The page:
Judicial Appointments and the Crime and Courts Bill 2012

As part of the Judicial Independence Project we have prepared a short briefing document and comment on some of the changes to judicial appointments envisaged in the new Crime and Courts Bill 2012. The document is available here. The main points are that:

  • The stated philosophy behind Part 2 of the Bill – of leaving statements of principle on the face of the Bill and moving detailed technical provisions into statutory instrument – is welcome. However, as the Bill currently stands this intent is not realised and the distinction between matters that should remain in the Constitutional Reform Act and matters that should be left to statutory instrument is erratic.
  • The provisions governing the Lord Chancellor’s role in the appointment of the President of the UK Supreme Court and of the Lord Chief Justice of England and Wales are ambiguous as key points of principle are left for regulations to be made by the Lord Chancellor.
  • It appears that the Lord Chancellor may choose to sit on the selection bodies or may choose not to do so. Only in the former case will he lose his veto over an appointment but in either case it appears that he retains the right to compel the selecting body to reconsider its chosen candidate. In circumstances where the Lord Chancellor sits on the selecting body, his retention of a power to compel that body to reconsider its decision is inappropriate.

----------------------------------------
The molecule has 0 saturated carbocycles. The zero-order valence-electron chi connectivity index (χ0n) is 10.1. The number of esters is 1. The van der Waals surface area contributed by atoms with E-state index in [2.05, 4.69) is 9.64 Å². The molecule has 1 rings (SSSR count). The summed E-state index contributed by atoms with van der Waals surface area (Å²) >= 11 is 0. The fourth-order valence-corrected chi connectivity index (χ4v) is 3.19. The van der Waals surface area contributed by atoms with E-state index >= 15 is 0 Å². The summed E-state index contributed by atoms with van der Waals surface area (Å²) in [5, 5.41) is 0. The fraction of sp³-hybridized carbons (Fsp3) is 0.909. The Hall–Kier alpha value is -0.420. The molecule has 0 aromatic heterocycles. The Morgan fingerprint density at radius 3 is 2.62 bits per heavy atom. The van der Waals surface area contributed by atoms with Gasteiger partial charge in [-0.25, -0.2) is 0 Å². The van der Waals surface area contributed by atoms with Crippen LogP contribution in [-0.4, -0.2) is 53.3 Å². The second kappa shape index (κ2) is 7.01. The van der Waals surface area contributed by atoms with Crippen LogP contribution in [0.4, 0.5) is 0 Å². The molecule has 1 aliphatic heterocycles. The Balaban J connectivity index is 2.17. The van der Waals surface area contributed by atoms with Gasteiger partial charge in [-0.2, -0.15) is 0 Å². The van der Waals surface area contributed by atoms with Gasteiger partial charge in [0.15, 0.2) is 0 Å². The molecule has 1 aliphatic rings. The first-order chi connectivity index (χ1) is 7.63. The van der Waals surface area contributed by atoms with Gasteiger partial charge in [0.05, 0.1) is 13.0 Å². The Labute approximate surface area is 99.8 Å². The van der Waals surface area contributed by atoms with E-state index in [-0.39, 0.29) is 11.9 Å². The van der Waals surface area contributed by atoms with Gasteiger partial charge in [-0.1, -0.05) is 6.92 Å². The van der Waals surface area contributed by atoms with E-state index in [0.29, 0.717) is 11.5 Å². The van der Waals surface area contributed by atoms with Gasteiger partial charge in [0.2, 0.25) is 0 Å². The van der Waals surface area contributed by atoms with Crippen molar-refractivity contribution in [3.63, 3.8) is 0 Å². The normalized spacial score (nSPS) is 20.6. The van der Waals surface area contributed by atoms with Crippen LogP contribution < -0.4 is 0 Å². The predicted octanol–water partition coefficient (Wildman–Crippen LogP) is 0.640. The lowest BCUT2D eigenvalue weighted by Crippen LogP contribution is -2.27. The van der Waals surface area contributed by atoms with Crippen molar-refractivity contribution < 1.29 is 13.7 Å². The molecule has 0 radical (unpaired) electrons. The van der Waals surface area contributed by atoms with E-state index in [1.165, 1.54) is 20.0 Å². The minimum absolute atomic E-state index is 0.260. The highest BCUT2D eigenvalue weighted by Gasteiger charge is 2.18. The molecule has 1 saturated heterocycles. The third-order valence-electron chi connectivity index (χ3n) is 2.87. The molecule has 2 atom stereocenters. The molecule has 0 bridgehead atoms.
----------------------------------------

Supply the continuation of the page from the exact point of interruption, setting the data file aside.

• The rule prohibiting the President and Deputy President of the UK Supreme Court from sitting on selection commissions to appoint their successors is welcome. However, as it is currently expressed it appears to leave open the possibility that other office holders (for example the Lord Chief Justice) may be involved in the selection of their successors. It would be better to enshrine in the Bill a general prohibition against an incumbent or retiring judge sitting on a panel to select his or her successor.
  • The Bill as it stands has the potential to add further complexity to an already extremely confusing piece of legislation by adding new actors (the Lord Chief Justice and Senior President of Tribunals) and a new layer of rules (in the form of statutory instruments) to the appointments process. In a piece of legislation with constitutional significance this is unwelcome and measures should be taken to express the changes envisaged in a manner that leaves them reasonably accessible to the layperson.

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